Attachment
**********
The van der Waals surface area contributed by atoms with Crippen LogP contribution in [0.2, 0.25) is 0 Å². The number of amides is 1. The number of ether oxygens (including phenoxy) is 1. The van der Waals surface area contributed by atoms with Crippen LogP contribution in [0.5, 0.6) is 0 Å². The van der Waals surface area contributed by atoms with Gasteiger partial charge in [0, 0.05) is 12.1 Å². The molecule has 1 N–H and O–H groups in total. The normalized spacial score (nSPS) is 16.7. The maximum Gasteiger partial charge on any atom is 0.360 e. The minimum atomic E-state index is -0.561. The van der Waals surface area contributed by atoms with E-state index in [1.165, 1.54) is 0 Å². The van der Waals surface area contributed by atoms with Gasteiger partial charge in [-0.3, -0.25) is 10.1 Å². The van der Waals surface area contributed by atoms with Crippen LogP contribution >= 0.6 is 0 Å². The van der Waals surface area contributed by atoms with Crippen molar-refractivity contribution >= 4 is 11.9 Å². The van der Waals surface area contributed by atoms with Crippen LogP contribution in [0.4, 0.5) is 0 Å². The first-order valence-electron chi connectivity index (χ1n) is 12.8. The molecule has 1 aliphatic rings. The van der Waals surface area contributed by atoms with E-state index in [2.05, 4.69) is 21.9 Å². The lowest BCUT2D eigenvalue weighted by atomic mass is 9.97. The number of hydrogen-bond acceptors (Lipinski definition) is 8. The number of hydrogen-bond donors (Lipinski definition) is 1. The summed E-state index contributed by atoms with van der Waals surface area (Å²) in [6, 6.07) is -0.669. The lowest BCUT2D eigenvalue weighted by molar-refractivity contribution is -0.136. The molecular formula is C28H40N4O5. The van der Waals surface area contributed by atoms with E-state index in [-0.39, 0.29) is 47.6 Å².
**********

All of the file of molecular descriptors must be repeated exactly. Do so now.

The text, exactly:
The van der Waals surface area contributed by atoms with Crippen LogP contribution in [0.2, 0.25) is 0 Å². The number of amides is 1. The number of ether oxygens (including phenoxy) is 1. The van der Waals surface area contributed by atoms with Crippen LogP contribution in [0.5, 0.6) is 0 Å². The van der Waals surface area contributed by atoms with Gasteiger partial charge in [0, 0.05) is 12.1 Å². The molecule has 1 N–H and O–H groups in total. The normalized spacial score (nSPS) is 16.7. The maximum Gasteiger partial charge on any atom is 0.360 e. The minimum atomic E-state index is -0.561. The van der Waals surface area contributed by atoms with E-state index in [1.165, 1.54) is 0 Å². The van der Waals surface area contributed by atoms with Gasteiger partial charge in [-0.3, -0.25) is 10.1 Å². The van der Waals surface area contributed by atoms with Crippen LogP contribution >= 0.6 is 0 Å². The van der Waals surface area contributed by atoms with Crippen molar-refractivity contribution >= 4 is 11.9 Å². The van der Waals surface area contributed by atoms with Crippen LogP contribution in [0.4, 0.5) is 0 Å². The first-order valence-electron chi connectivity index (χ1n) is 12.8. The molecule has 1 aliphatic rings. The van der Waals surface area contributed by atoms with E-state index in [2.05, 4.69) is 21.9 Å². The lowest BCUT2D eigenvalue weighted by atomic mass is 9.97. The number of hydrogen-bond acceptors (Lipinski definition) is 8. The number of hydrogen-bond donors (Lipinski definition) is 1. The summed E-state index contributed by atoms with van der Waals surface area (Å²) in [6, 6.07) is -0.669. The lowest BCUT2D eigenvalue weighted by molar-refractivity contribution is -0.136. The molecular formula is C28H40N4O5. The van der Waals surface area contributed by atoms with E-state index in [-0.39, 0.29) is 47.6 Å².